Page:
At least 600 “highly skilled” roles will be added in Manchester working on software, machine learning and AWS, its cloud computing business.
The company will also create 250 and 180 jobs at its development centres in Edinburgh and Cambridge respectively.
Doug Gurr, Amazon’s UK country manager, described the new roles as “Silicon Valley jobs in Britain”.
Liam Fox, the International Trade Secretary, said the new positions were an “enormous vote of confidence in the UK”.
Amazon will have about 27,500 employees in the UK by the end of this year, with 6,500 people in its corporate, AWS and R&D divisions.
That means more than 20,000 people work in its 17 “fulfilment centres”, or warehouses, and 40 delivery stations in the UK.
Earlier this month Amazon came under fire for cutting benefits for UK warehouse workers, partly offsetting recent pay rises.
It has also reported more than 440 health and safety incidents at its UK warehouses since 2015, according to Freedom of Information requests submitted by the GMB union.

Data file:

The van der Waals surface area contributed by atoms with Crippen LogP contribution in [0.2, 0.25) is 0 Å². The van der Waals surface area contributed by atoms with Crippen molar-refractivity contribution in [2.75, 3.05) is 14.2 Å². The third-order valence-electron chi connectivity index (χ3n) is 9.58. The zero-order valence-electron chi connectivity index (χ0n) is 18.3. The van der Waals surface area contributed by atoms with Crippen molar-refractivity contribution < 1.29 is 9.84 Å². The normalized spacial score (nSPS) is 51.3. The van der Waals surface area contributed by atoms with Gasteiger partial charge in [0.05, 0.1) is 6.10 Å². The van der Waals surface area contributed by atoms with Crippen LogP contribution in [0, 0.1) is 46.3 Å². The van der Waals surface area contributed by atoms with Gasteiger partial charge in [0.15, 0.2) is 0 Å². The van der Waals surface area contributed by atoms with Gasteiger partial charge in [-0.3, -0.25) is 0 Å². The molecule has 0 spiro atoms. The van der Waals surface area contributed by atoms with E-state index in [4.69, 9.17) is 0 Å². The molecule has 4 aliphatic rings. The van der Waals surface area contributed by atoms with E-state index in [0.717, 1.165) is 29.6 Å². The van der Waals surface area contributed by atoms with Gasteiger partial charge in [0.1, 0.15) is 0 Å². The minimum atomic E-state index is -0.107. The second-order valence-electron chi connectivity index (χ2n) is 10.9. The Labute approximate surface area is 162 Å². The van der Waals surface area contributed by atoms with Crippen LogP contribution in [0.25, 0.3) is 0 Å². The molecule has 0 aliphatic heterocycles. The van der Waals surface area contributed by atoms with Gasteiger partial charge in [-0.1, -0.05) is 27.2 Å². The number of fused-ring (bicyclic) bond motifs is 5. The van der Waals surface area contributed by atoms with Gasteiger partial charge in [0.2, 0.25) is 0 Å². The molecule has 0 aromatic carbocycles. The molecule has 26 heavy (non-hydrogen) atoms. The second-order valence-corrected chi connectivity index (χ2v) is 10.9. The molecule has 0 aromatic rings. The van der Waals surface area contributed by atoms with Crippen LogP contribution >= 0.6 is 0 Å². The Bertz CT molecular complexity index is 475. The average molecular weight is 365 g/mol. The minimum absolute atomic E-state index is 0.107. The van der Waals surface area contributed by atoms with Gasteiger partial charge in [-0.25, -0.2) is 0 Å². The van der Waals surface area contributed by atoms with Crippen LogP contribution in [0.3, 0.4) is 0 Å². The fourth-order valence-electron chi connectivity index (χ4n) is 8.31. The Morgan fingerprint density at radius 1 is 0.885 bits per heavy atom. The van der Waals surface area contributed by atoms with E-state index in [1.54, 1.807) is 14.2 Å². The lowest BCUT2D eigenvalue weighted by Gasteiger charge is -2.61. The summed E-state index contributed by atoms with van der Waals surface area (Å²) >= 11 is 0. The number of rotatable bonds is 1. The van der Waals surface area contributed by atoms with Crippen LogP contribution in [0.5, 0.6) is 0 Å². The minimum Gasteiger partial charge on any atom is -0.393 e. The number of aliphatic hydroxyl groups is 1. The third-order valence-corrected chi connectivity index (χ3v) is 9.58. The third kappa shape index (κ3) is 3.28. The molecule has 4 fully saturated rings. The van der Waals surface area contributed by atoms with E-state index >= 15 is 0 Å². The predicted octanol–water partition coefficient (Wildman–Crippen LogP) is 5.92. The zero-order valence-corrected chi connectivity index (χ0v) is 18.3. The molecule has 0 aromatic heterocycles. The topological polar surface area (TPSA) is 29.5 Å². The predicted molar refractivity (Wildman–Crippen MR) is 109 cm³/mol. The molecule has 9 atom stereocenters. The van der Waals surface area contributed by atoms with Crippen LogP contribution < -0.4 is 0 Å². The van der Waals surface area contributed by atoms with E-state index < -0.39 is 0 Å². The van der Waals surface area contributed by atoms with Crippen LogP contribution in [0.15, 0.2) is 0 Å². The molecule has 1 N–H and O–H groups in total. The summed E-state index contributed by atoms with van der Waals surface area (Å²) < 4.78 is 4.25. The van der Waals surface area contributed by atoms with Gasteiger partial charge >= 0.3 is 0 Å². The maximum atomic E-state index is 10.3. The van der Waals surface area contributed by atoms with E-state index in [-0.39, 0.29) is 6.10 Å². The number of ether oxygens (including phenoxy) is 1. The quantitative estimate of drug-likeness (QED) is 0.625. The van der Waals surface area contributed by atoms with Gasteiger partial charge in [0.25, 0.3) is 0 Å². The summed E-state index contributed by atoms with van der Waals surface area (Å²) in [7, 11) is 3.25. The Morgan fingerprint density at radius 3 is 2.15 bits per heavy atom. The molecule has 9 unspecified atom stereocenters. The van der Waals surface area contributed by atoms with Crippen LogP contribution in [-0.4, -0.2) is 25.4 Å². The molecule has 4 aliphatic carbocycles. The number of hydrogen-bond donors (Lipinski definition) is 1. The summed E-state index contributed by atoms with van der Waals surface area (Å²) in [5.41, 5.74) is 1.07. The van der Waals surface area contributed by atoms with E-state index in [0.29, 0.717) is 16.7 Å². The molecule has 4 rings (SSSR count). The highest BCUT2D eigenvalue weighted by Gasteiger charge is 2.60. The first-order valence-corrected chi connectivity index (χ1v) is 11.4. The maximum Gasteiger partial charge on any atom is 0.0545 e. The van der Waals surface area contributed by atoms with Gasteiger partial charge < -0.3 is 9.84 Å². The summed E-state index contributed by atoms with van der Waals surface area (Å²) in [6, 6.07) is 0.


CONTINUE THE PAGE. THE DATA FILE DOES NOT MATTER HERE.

The new Manchester office will be located across 90,000 sq ft of space in the Hanover Building in the Northern Quarter.
They will work on projects including software development, machine learning and R&D and complement existing work at development centres in London, Cambridge and Edinburgh.
The development centre in Cambridge has teams working on the next generation of Amazon devices including Kindle and Echo; its drone delivery service Prime Air; and improving its virtual assistant Alexa to help it better understand different accents and handle more complex questions.
The new hires will bolster Amazon’s development centre in in the Waverley Gate building in Edinburgh, which was the company’s first R&D site outside North America.
Staff are working on advertising technology and personalised shopping recommendations so that customers are shown appropriate items from the 250 million products available on the site.
Last year Amazon opened a new UK head office and development centre in Shoreditch, East London. The company now has more than 100 buildings in the UK.
The e-commerce giant, founded by Jeff Bezos, briefly become the second US-listed firm after Apple to have a market value of more than $1 trillion last month.
Since then its shares have lost ground, leaving the company worth $872bn.
Globally it employs more than 575,000 people – almost the same as Luxembourg’s population.
Sales totalled close to $53bn for the three months to June, with a record quarterly profit of $2.5bn.